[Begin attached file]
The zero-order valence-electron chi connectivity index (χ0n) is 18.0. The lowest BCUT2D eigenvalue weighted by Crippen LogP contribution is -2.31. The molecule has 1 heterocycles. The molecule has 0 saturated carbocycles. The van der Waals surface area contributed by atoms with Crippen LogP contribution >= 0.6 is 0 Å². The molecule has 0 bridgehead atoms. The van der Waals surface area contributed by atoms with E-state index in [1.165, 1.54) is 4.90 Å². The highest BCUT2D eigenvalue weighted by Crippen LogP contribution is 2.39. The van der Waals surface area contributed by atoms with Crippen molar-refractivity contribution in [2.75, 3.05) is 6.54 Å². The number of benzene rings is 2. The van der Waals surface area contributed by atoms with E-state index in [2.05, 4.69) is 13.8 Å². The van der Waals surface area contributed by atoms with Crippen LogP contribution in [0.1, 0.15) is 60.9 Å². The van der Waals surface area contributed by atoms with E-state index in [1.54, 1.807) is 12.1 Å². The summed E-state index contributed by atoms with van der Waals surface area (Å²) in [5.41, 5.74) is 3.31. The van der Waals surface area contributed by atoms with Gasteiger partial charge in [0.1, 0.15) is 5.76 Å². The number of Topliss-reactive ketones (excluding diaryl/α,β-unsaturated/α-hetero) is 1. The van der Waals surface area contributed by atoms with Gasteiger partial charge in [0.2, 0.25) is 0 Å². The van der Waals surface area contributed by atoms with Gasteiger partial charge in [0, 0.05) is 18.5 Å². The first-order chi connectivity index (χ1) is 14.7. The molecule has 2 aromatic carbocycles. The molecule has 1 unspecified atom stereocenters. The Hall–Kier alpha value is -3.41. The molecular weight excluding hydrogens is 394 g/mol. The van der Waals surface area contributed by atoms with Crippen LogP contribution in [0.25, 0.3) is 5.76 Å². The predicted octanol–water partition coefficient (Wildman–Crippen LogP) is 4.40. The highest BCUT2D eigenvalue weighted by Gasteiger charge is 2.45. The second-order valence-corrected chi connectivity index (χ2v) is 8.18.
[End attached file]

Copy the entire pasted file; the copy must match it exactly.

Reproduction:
The zero-order valence-electron chi connectivity index (χ0n) is 18.0. The lowest BCUT2D eigenvalue weighted by Crippen LogP contribution is -2.31. The molecule has 1 heterocycles. The molecule has 0 saturated carbocycles. The van der Waals surface area contributed by atoms with Crippen LogP contribution >= 0.6 is 0 Å². The molecule has 0 bridgehead atoms. The van der Waals surface area contributed by atoms with E-state index in [1.165, 1.54) is 4.90 Å². The highest BCUT2D eigenvalue weighted by Crippen LogP contribution is 2.39. The van der Waals surface area contributed by atoms with Crippen molar-refractivity contribution in [2.75, 3.05) is 6.54 Å². The number of benzene rings is 2. The van der Waals surface area contributed by atoms with E-state index in [2.05, 4.69) is 13.8 Å². The van der Waals surface area contributed by atoms with Crippen LogP contribution in [0.1, 0.15) is 60.9 Å². The van der Waals surface area contributed by atoms with E-state index in [1.54, 1.807) is 12.1 Å². The summed E-state index contributed by atoms with van der Waals surface area (Å²) in [5.41, 5.74) is 3.31. The van der Waals surface area contributed by atoms with Gasteiger partial charge in [0.1, 0.15) is 5.76 Å². The number of Topliss-reactive ketones (excluding diaryl/α,β-unsaturated/α-hetero) is 1. The van der Waals surface area contributed by atoms with Gasteiger partial charge in [0.2, 0.25) is 0 Å². The van der Waals surface area contributed by atoms with Gasteiger partial charge in [0, 0.05) is 18.5 Å². The first-order chi connectivity index (χ1) is 14.7. The molecule has 2 aromatic carbocycles. The molecule has 1 unspecified atom stereocenters. The Hall–Kier alpha value is -3.41. The molecular weight excluding hydrogens is 394 g/mol. The van der Waals surface area contributed by atoms with Crippen LogP contribution in [0.25, 0.3) is 5.76 Å². The predicted octanol–water partition coefficient (Wildman–Crippen LogP) is 4.40. The highest BCUT2D eigenvalue weighted by Gasteiger charge is 2.45. The second-order valence-corrected chi connectivity index (χ2v) is 8.18.